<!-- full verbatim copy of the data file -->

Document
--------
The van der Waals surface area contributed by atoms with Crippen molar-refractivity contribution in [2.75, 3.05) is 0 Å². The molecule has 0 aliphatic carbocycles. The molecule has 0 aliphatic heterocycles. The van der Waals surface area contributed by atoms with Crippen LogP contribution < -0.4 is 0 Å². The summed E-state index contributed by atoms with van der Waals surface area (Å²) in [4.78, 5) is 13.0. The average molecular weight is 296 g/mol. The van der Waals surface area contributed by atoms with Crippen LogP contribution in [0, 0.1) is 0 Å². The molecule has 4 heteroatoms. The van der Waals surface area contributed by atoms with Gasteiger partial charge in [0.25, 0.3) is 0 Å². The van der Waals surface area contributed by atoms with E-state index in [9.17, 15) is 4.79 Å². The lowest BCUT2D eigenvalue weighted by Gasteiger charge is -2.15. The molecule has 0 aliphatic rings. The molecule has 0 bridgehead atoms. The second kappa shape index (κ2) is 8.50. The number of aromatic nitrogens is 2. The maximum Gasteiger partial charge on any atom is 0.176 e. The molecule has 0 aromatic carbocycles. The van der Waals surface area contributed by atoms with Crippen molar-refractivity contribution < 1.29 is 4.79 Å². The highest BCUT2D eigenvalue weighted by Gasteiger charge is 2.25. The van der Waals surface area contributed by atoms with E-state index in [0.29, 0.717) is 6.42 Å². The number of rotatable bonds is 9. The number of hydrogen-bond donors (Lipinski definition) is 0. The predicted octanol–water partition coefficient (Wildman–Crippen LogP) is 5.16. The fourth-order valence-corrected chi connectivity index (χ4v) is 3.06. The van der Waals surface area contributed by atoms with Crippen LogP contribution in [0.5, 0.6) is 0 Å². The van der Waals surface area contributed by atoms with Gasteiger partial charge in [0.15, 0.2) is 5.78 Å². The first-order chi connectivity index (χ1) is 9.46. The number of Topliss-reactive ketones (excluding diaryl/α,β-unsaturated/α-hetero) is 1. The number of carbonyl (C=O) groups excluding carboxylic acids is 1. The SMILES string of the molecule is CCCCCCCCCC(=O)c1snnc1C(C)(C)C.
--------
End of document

The van der Waals surface area contributed by atoms with Crippen molar-refractivity contribution in [2.75, 3.05) is 0 Å². The molecule has 0 aliphatic carbocycles. The molecule has 0 aliphatic heterocycles. The van der Waals surface area contributed by atoms with Crippen LogP contribution < -0.4 is 0 Å². The summed E-state index contributed by atoms with van der Waals surface area (Å²) in [4.78, 5) is 13.0. The average molecular weight is 296 g/mol. The van der Waals surface area contributed by atoms with Crippen LogP contribution in [0, 0.1) is 0 Å². The molecule has 4 heteroatoms. The van der Waals surface area contributed by atoms with Gasteiger partial charge in [0.25, 0.3) is 0 Å². The van der Waals surface area contributed by atoms with E-state index in [9.17, 15) is 4.79 Å². The lowest BCUT2D eigenvalue weighted by Gasteiger charge is -2.15. The molecule has 0 aliphatic rings. The molecule has 0 bridgehead atoms. The second kappa shape index (κ2) is 8.50. The number of aromatic nitrogens is 2. The maximum Gasteiger partial charge on any atom is 0.176 e. The molecule has 0 aromatic carbocycles. The van der Waals surface area contributed by atoms with Crippen molar-refractivity contribution < 1.29 is 4.79 Å². The highest BCUT2D eigenvalue weighted by Gasteiger charge is 2.25. The van der Waals surface area contributed by atoms with E-state index in [0.29, 0.717) is 6.42 Å². The number of rotatable bonds is 9. The number of hydrogen-bond donors (Lipinski definition) is 0. The predicted octanol–water partition coefficient (Wildman–Crippen LogP) is 5.16. The fourth-order valence-corrected chi connectivity index (χ4v) is 3.06. The van der Waals surface area contributed by atoms with Crippen LogP contribution in [0.5, 0.6) is 0 Å². The van der Waals surface area contributed by atoms with Gasteiger partial charge in [0.15, 0.2) is 5.78 Å². The first-order chi connectivity index (χ1) is 9.46. The number of Topliss-reactive ketones (excluding diaryl/α,β-unsaturated/α-hetero) is 1. The number of carbonyl (C=O) groups excluding carboxylic acids is 1. The SMILES string of the molecule is CCCCCCCCCC(=O)c1snnc1C(C)(C)C.